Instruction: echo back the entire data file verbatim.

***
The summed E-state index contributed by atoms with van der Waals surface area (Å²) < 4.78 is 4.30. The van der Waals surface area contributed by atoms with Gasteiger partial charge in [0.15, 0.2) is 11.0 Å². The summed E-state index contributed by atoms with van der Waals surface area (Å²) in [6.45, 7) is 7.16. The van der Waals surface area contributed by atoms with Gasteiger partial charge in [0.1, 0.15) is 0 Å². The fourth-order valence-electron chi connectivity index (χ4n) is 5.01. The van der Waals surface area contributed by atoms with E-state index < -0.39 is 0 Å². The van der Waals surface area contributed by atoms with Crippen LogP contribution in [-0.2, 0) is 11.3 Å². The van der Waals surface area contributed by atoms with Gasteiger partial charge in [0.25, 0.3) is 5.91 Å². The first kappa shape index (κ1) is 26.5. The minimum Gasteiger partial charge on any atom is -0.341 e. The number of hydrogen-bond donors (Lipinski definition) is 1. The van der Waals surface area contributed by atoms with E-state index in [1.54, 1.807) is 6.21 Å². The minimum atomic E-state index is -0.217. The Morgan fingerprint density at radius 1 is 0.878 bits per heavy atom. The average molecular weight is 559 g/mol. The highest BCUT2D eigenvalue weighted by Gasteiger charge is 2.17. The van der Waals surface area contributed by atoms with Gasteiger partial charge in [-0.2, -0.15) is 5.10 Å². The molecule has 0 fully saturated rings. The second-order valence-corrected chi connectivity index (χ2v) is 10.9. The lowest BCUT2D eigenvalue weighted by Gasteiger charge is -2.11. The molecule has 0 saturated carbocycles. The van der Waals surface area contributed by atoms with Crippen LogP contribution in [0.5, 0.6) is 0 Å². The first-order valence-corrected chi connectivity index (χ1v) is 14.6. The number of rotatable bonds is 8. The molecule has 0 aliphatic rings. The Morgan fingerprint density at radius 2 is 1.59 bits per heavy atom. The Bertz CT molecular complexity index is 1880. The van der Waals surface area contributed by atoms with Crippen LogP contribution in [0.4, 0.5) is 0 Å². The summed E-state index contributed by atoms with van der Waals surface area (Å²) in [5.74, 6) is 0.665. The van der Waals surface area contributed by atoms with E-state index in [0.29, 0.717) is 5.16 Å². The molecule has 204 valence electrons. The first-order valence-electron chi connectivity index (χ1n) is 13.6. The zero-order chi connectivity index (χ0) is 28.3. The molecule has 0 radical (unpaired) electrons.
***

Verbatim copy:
The summed E-state index contributed by atoms with van der Waals surface area (Å²) < 4.78 is 4.30. The van der Waals surface area contributed by atoms with Gasteiger partial charge in [0.15, 0.2) is 11.0 Å². The summed E-state index contributed by atoms with van der Waals surface area (Å²) in [6.45, 7) is 7.16. The van der Waals surface area contributed by atoms with Gasteiger partial charge in [0.1, 0.15) is 0 Å². The fourth-order valence-electron chi connectivity index (χ4n) is 5.01. The van der Waals surface area contributed by atoms with E-state index < -0.39 is 0 Å². The van der Waals surface area contributed by atoms with Crippen LogP contribution in [-0.2, 0) is 11.3 Å². The van der Waals surface area contributed by atoms with Gasteiger partial charge in [0.25, 0.3) is 5.91 Å². The first kappa shape index (κ1) is 26.5. The minimum Gasteiger partial charge on any atom is -0.341 e. The number of hydrogen-bond donors (Lipinski definition) is 1. The van der Waals surface area contributed by atoms with E-state index in [1.54, 1.807) is 6.21 Å². The minimum atomic E-state index is -0.217. The Morgan fingerprint density at radius 1 is 0.878 bits per heavy atom. The average molecular weight is 559 g/mol. The highest BCUT2D eigenvalue weighted by Gasteiger charge is 2.17. The van der Waals surface area contributed by atoms with Gasteiger partial charge in [-0.2, -0.15) is 5.10 Å². The molecule has 0 fully saturated rings. The second-order valence-corrected chi connectivity index (χ2v) is 10.9. The lowest BCUT2D eigenvalue weighted by Gasteiger charge is -2.11. The molecule has 0 saturated carbocycles. The van der Waals surface area contributed by atoms with Crippen LogP contribution in [0.5, 0.6) is 0 Å². The first-order valence-corrected chi connectivity index (χ1v) is 14.6. The number of rotatable bonds is 8. The molecule has 0 aliphatic rings. The Morgan fingerprint density at radius 2 is 1.59 bits per heavy atom. The Bertz CT molecular complexity index is 1880. The van der Waals surface area contributed by atoms with Crippen LogP contribution in [0.4, 0.5) is 0 Å². The summed E-state index contributed by atoms with van der Waals surface area (Å²) in [5.74, 6) is 0.665. The van der Waals surface area contributed by atoms with E-state index in [0.29, 0.717) is 5.16 Å². The molecule has 204 valence electrons. The first-order valence-electron chi connectivity index (χ1n) is 13.6. The zero-order chi connectivity index (χ0) is 28.3. The molecule has 0 radical (unpaired) electrons.